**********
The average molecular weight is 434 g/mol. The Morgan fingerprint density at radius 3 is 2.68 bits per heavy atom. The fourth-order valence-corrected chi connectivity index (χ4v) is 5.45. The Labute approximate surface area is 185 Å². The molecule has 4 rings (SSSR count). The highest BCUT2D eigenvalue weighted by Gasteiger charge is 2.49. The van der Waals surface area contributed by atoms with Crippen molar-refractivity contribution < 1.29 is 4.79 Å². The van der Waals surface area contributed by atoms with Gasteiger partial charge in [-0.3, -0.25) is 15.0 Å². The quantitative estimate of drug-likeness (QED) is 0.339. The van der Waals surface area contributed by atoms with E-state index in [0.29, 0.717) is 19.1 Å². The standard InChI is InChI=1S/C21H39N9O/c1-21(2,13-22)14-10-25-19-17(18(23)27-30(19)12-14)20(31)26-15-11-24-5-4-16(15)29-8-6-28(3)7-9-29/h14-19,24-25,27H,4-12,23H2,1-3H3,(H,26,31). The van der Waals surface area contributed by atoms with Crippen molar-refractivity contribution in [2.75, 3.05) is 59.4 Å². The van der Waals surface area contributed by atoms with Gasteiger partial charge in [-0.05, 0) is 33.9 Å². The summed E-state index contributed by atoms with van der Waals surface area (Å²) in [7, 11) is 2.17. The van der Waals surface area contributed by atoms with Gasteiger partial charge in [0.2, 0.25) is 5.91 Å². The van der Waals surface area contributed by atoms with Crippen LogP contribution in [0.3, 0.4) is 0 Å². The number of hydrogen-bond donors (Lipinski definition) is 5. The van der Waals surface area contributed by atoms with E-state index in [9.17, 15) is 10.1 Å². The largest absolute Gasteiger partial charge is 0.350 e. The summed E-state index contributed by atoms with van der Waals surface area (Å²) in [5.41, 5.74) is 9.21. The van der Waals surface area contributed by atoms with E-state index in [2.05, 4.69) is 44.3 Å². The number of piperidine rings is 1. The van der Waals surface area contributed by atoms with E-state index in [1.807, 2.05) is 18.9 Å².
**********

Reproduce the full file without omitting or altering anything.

The average molecular weight is 434 g/mol. The Morgan fingerprint density at radius 3 is 2.68 bits per heavy atom. The fourth-order valence-corrected chi connectivity index (χ4v) is 5.45. The Labute approximate surface area is 185 Å². The molecule has 4 rings (SSSR count). The highest BCUT2D eigenvalue weighted by Gasteiger charge is 2.49. The van der Waals surface area contributed by atoms with Crippen molar-refractivity contribution < 1.29 is 4.79 Å². The van der Waals surface area contributed by atoms with Gasteiger partial charge in [-0.3, -0.25) is 15.0 Å². The quantitative estimate of drug-likeness (QED) is 0.339. The van der Waals surface area contributed by atoms with E-state index in [0.29, 0.717) is 19.1 Å². The standard InChI is InChI=1S/C21H39N9O/c1-21(2,13-22)14-10-25-19-17(18(23)27-30(19)12-14)20(31)26-15-11-24-5-4-16(15)29-8-6-28(3)7-9-29/h14-19,24-25,27H,4-12,23H2,1-3H3,(H,26,31). The van der Waals surface area contributed by atoms with Crippen molar-refractivity contribution in [2.75, 3.05) is 59.4 Å². The van der Waals surface area contributed by atoms with Gasteiger partial charge in [-0.05, 0) is 33.9 Å². The summed E-state index contributed by atoms with van der Waals surface area (Å²) in [7, 11) is 2.17. The van der Waals surface area contributed by atoms with Gasteiger partial charge in [0.2, 0.25) is 5.91 Å². The van der Waals surface area contributed by atoms with Crippen LogP contribution in [0.3, 0.4) is 0 Å². The number of hydrogen-bond donors (Lipinski definition) is 5. The van der Waals surface area contributed by atoms with E-state index in [9.17, 15) is 10.1 Å². The largest absolute Gasteiger partial charge is 0.350 e. The summed E-state index contributed by atoms with van der Waals surface area (Å²) in [5.41, 5.74) is 9.21. The van der Waals surface area contributed by atoms with E-state index in [2.05, 4.69) is 44.3 Å². The number of piperidine rings is 1. The van der Waals surface area contributed by atoms with E-state index in [1.807, 2.05) is 18.9 Å².